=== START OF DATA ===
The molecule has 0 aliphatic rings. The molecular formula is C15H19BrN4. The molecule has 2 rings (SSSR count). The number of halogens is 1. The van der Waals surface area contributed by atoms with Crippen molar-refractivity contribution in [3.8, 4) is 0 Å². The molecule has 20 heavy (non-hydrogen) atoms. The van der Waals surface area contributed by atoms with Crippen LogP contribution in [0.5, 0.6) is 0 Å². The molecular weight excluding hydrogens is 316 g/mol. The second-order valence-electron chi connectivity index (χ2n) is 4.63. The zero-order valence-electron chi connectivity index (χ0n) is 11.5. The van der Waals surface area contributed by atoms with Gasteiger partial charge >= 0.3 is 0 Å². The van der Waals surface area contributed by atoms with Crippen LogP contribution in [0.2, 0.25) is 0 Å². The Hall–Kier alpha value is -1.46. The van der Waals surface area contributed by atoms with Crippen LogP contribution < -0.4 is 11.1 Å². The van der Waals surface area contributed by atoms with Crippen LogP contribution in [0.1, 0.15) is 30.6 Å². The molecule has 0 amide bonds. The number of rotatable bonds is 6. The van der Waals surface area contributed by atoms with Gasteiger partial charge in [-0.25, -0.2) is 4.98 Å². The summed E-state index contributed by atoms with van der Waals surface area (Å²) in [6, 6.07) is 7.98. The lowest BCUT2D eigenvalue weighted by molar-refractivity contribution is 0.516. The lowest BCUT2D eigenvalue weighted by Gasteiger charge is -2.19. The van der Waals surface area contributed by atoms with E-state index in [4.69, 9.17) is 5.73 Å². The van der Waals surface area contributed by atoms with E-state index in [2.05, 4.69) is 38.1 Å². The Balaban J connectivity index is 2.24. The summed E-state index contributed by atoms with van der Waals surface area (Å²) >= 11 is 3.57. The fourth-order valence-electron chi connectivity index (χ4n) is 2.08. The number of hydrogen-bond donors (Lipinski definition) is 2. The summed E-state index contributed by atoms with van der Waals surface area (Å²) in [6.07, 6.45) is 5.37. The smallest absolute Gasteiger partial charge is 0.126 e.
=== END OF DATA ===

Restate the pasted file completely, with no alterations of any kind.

The molecule has 0 aliphatic rings. The molecular formula is C15H19BrN4. The molecule has 2 rings (SSSR count). The number of halogens is 1. The van der Waals surface area contributed by atoms with Crippen molar-refractivity contribution in [3.8, 4) is 0 Å². The molecule has 20 heavy (non-hydrogen) atoms. The van der Waals surface area contributed by atoms with Crippen LogP contribution in [0.5, 0.6) is 0 Å². The molecular weight excluding hydrogens is 316 g/mol. The second-order valence-electron chi connectivity index (χ2n) is 4.63. The zero-order valence-electron chi connectivity index (χ0n) is 11.5. The van der Waals surface area contributed by atoms with Gasteiger partial charge >= 0.3 is 0 Å². The van der Waals surface area contributed by atoms with Crippen LogP contribution in [0.2, 0.25) is 0 Å². The Hall–Kier alpha value is -1.46. The van der Waals surface area contributed by atoms with Crippen LogP contribution < -0.4 is 11.1 Å². The van der Waals surface area contributed by atoms with Crippen LogP contribution in [0.1, 0.15) is 30.6 Å². The molecule has 0 amide bonds. The number of rotatable bonds is 6. The van der Waals surface area contributed by atoms with Gasteiger partial charge in [-0.25, -0.2) is 4.98 Å². The summed E-state index contributed by atoms with van der Waals surface area (Å²) in [6, 6.07) is 7.98. The lowest BCUT2D eigenvalue weighted by molar-refractivity contribution is 0.516. The lowest BCUT2D eigenvalue weighted by Gasteiger charge is -2.19. The van der Waals surface area contributed by atoms with E-state index in [4.69, 9.17) is 5.73 Å². The van der Waals surface area contributed by atoms with E-state index in [2.05, 4.69) is 38.1 Å². The Balaban J connectivity index is 2.24. The summed E-state index contributed by atoms with van der Waals surface area (Å²) >= 11 is 3.57. The fourth-order valence-electron chi connectivity index (χ4n) is 2.08. The number of hydrogen-bond donors (Lipinski definition) is 2. The summed E-state index contributed by atoms with van der Waals surface area (Å²) in [6.07, 6.45) is 5.37. The smallest absolute Gasteiger partial charge is 0.126 e.